Nations collaborate on Do Not Call Register

ACMA has sought to collaborate and develop international best practices on global effort to combat nuisance telemarketing calls

The Australian Media and Communications Authority’s (ACMA) push to eliminate nuisance telemarketing calls could get a boost following the inaugural International Do Not Call (DNC) Forum held in Paris on Friday.

The forum, which brought together communications regulators from Australia, Canada, France, Hong Kong, Ireland, Korea, Mexico, the UK and US, sought to share Do Not Call register best practices, identify cross-border challenges, investigate greater information sharing between nations and a greater alignment of anti-spam email measures with anti-spam call measures.

According to an ACMA spokesperson, the forum also sought to provide alternate ways of improving DNC compliance in offshore entities and identify international DNC global trends with a view to establishing a consolidated response to common issues.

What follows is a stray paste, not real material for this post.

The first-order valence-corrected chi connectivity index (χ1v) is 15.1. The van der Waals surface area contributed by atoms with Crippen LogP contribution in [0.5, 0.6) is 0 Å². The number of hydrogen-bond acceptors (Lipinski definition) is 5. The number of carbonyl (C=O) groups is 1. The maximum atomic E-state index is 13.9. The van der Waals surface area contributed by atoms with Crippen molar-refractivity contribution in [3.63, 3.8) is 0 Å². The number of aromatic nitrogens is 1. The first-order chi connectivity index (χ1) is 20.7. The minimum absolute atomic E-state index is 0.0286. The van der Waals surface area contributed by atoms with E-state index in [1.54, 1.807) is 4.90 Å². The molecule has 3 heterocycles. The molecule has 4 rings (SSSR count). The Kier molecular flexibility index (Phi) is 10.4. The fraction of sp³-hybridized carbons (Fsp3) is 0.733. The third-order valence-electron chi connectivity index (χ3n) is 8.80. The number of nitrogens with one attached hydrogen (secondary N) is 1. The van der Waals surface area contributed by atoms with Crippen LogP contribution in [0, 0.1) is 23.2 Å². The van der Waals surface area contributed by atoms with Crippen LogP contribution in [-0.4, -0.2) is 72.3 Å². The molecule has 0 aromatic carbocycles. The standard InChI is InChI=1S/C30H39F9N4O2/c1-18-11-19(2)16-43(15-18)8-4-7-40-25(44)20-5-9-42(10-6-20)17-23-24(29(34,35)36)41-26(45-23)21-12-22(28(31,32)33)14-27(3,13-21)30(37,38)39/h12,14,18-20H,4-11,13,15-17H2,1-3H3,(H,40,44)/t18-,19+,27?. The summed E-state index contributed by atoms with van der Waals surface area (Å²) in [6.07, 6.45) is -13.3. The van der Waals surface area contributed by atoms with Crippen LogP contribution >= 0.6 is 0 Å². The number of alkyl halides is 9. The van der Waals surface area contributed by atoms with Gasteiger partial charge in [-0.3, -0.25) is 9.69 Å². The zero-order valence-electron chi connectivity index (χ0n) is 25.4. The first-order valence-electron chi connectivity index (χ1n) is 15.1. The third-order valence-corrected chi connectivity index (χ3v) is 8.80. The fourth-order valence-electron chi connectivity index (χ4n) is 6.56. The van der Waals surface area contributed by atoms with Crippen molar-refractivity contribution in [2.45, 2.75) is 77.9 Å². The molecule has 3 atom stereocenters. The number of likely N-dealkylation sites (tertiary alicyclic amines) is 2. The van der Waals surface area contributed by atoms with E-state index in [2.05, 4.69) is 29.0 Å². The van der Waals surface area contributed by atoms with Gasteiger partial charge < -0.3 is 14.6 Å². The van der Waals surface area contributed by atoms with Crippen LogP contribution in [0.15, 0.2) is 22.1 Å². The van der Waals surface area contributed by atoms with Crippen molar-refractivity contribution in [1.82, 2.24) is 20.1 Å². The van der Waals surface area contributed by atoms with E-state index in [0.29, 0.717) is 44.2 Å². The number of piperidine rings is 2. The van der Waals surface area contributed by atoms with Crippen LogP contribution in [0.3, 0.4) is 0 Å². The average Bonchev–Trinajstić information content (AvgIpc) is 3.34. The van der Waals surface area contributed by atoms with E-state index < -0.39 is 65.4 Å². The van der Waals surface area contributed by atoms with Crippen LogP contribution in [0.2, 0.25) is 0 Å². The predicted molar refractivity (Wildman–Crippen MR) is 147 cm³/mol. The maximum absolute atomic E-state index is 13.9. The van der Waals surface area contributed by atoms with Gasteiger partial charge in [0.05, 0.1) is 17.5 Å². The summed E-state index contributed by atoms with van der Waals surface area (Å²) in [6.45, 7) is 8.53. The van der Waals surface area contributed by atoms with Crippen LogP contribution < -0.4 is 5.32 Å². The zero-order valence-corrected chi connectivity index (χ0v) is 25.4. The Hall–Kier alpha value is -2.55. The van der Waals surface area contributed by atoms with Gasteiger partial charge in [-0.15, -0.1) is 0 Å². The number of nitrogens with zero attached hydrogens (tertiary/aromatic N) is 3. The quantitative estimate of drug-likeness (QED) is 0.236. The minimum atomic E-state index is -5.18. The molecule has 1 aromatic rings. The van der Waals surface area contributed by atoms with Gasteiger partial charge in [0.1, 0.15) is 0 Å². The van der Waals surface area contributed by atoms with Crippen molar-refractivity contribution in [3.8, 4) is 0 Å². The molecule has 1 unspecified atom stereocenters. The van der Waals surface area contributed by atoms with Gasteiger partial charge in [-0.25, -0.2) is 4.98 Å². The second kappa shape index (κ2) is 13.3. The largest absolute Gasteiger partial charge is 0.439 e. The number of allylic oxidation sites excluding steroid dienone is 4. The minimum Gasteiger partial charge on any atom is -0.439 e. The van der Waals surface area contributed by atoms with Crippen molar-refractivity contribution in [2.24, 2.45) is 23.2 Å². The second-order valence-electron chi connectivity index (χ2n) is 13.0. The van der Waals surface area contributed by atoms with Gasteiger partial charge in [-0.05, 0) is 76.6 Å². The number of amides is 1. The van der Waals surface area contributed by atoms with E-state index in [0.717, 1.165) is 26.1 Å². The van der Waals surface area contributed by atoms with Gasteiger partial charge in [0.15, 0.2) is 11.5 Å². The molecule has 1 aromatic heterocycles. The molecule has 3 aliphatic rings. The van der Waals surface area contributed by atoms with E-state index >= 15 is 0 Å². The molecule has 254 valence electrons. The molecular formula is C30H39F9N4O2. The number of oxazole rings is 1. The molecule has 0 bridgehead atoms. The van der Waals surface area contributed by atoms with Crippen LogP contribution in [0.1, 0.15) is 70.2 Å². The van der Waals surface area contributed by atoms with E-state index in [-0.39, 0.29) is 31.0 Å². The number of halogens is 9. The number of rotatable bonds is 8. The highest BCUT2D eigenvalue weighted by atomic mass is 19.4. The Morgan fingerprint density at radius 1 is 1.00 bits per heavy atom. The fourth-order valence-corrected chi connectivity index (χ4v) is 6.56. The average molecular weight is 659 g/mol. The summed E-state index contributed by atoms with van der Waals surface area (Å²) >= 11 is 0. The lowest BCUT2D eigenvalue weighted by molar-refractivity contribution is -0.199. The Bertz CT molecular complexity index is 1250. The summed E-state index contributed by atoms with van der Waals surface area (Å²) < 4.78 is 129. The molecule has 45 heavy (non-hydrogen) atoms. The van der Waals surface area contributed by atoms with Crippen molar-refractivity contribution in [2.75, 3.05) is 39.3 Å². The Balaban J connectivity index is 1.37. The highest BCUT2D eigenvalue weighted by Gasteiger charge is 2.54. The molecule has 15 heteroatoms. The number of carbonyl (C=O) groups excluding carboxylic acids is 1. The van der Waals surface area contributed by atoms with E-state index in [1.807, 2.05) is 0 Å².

It also examined an expansion of the group’s membership and the establishment of a regular International Do Not Call Forum.

“While we expect the Forum won’t lead to dramatic changes to the way we conduct our work, it will play a very helpful role in future compliance and investigatory activity,” the spokesperson told Computerworld Australia.

“We anticipate most of that benefit will come from good working relations with our overseas counterparts.

“Through these we can share knowledge about what practices we’re seeing in our respective jurisdictions and can offer limited assistance to investigations in other countries.”

According to the spokesperson, a recent ACMA survey had indicated that 88 per cent of new subscribers to the Do Not Call Register had experienced an immediate reduction in the level of unwanted telemarketing calls received and, as ACMA says, it's evident that the register works.

In June this year, the ACMA imposed its first penalty against a telemarketer for breaching the Do Not Call Register Act 2006 following the finding by the Federal Court that FHT Travel and its sole director, Yvonne Earnshaw, had breached the Act by contacting 12,000 people on the register, costing the company $120,000 in civil penalty costs.

In September, the ACMA issued a fine to Melbourne telecommunications service provider Telko following the finding that a call centre used by Telko made telemarketing calls to numbers on the DNC register.

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